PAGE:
83 83 Oracle's built-in tools USERS / Database SCHEMAS Predefined users Sys/change_on_install (super user in Oracle,schema for Oracle dictionary tables) System/manager (Owner of internal tables used by Oracle tools) Scott/tiger (created by demo files, sometimes left in production) Note: 9i passwords are custom, unless you create the Database using the Database creation assistant in batch mode Additional users defined later in the Oracle9i section

84 84 Oracle's built-in tools Password File to authenticate DBAs A password file for DBAs is optional and can be setup using the ORAPWD password utility. The password file will restrict administration privilege to only the users who know the password and have been granted a special role. The roles are SYSDBA and SYSOPER.

85 85 Oracle's built-in tools Two special roles SYSOPER/SYSDBA SYSOPER Permits you to perform STARTUP, SHUTDOWN, ALTER DATABASE OPEN/MOUNT, ALTER DATABASE BACKUP, ARCHIVE LOG, and RECOVER, and includes the RESTRICTED SESSION privilege.

86 86 Oracle's built-in tools SYSDBA Contains all system privileges with ADMIN OPTION, and the SYSOPER system privilege; CREATE DATABASE and time-based recovery. Listing Password File Members Audit view: V$PWFILE_USERS will show all users that have been granted SYSDBA and SYSOPER system privileges for a database.

87 87 Oracle's built-in tools ADMINISTERING PRIVILEGES Two types of privileges: System– Enables users to perform ADMIN type activities in the database OBJECT– Enables users to access and manipulate objects

88 88 Oracle's built-in tools SYSTEM PRIVILEGES Administering privileges System– 80 system privileges The ANY keyword means that the user has the privilege for any schema. The GRANT command is used to add a privilege to a user or group of users GRANT CREATE SESSION to smith; GRANT CREATE SESSION to smith with ADMIN OPTION; The REVOKE command deletes the privilege REVOKE CREATE SESSION to smith;

89 89 Oracle's built-in tools SYSTEM PRIVILEGES Administering privilegesDisplaying System Privileges DATABASE LEVELSESSION LEVEL DBA_SYS_PRIVSSESSION_PRIVS GranteePrivilege Privilege Admin option

90 90 Oracle's built-in tools OBJECT PRIVILEGES OBJECT SQL STATEMENT Allowed ALTER ALTER object (table or sequence) DELETE DELETE FROM object (table or view) EXECUTE EXECUTE object (procedure or function). References to public package variables INDEX CREATE INDEX ON object (tables only) INSERT INSERT INTO object (table or view) REFERENCES CREATE or ALTER TABLE statement defining a FOREIGN KEY integrity constraint on object (tables only) SELECT SELECT...FROM object (table, view, or snapshot). SQL statements using a sequence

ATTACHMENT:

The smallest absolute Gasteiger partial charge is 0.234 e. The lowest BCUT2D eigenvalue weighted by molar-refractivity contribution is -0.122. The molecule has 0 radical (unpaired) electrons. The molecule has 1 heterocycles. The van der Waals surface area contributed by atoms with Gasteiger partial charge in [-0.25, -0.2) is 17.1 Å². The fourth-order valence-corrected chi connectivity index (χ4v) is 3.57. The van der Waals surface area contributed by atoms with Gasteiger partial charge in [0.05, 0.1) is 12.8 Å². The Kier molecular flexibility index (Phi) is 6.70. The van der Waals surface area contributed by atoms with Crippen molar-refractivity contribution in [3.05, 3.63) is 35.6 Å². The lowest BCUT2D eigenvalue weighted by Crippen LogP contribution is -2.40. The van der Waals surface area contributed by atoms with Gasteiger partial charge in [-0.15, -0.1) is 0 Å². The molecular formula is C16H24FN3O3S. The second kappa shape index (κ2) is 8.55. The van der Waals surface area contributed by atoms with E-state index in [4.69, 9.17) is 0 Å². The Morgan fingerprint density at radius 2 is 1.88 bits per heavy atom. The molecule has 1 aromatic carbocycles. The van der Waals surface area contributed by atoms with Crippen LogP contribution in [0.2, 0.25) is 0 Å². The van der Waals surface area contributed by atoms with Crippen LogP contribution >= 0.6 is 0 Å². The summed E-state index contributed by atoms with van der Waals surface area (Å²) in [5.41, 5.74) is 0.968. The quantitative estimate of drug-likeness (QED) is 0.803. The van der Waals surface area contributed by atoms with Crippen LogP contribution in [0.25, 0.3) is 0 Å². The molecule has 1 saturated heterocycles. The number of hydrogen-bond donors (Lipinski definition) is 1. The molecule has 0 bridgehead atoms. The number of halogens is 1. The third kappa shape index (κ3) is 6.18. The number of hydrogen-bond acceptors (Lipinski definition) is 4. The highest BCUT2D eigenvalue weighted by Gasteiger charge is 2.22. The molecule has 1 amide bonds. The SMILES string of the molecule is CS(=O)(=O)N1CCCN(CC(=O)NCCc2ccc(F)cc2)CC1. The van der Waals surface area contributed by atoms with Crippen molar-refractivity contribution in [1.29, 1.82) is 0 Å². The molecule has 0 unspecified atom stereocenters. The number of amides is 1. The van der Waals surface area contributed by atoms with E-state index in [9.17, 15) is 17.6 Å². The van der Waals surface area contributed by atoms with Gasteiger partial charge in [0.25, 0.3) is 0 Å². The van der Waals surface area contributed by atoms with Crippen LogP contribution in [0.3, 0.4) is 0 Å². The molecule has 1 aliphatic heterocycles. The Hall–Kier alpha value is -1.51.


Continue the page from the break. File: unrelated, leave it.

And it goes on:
91 91 Oracle's built-in tools DISPLAYING OBJECT PRIVILEGES DBA_TAB_PRIVSDBA_COL_PRIVSGranteeOwnerTable_name GrantorColumn_name PrivilegeGrantor grantable Privilege Grantable

92 92 Oracle's built-in tools USERS / Database SCHEMAS Restriction privilege system by enabling O7_DICTIONARY_ACCESSIBILITY=FALSE This prevents users with the system ANY from being able to execute against the SYS schema The default is TRUE This allows the user with the ANY privilege to execute against the SYS schema

93 93 Oracle's built-in tools Administering privileges A role is a database entity that is a named group of privileges. It is unique within the database and not owned by a user. A role can be authenticated by a password. Special role SELECT_CATALOG_ROLE, which enable access to the data dictionary

94 94 Oracle's built-in tools Predefined roles ROLENAMEDESCRIPTION ============================================== CONNECTProvided for backward RESOURCEcompatibility DBAAll systems privileges w/admin EXP_FULL_DATABASEPrivileges to export the DB IMP_FULL_DATABASEPrivileges to Import the DB DELETE_CATALOG_ROLEDelete privileges on dictionary EXECUTE_CATALOG_ROLEExecute privilege on dictionary SELECT_CATALOG_ROLESelect privilege dictionary tables PUBLICRole that all users have

95 95 Oracle's built-in tools Displaying information on roles DATABASE ROLE VIEWDESCRIPTION DBA_ROLESAll roles which exist in the DB DBA_ROLE_PRIVSRoles granted to users and roles ROLE_ROLE_PRIVSRoles which are granted to roles DBA_SYS_PRIVSSystem privileges grated to users and roles ROLE_SYS_PRIVSSystem privileges granted to roles ROLE_TAB_PRIVSTable privileges granted to roles SESSION_ROLESRoles which the user currently has enabled

96 96 Oracle's built-in tools PROFILES used for password management A PROFILE is a named set of limits for passwords and system resources Are assigned to users Can become the default for all users Can be enabled or disabled

97 97 Oracle's built-in tools PROFILES A PROFILE is a named set of limits for passwords And system resources 1.CPU time 2.I/O operations 3.IDLE time (inactive time measured in minutes) 4.Connect time (measured in minutes) 5.Memory space 6.Concurrent sessions 7.Passwords aging and expiration 8.Password history 9.Password complexity verification 10.Account locking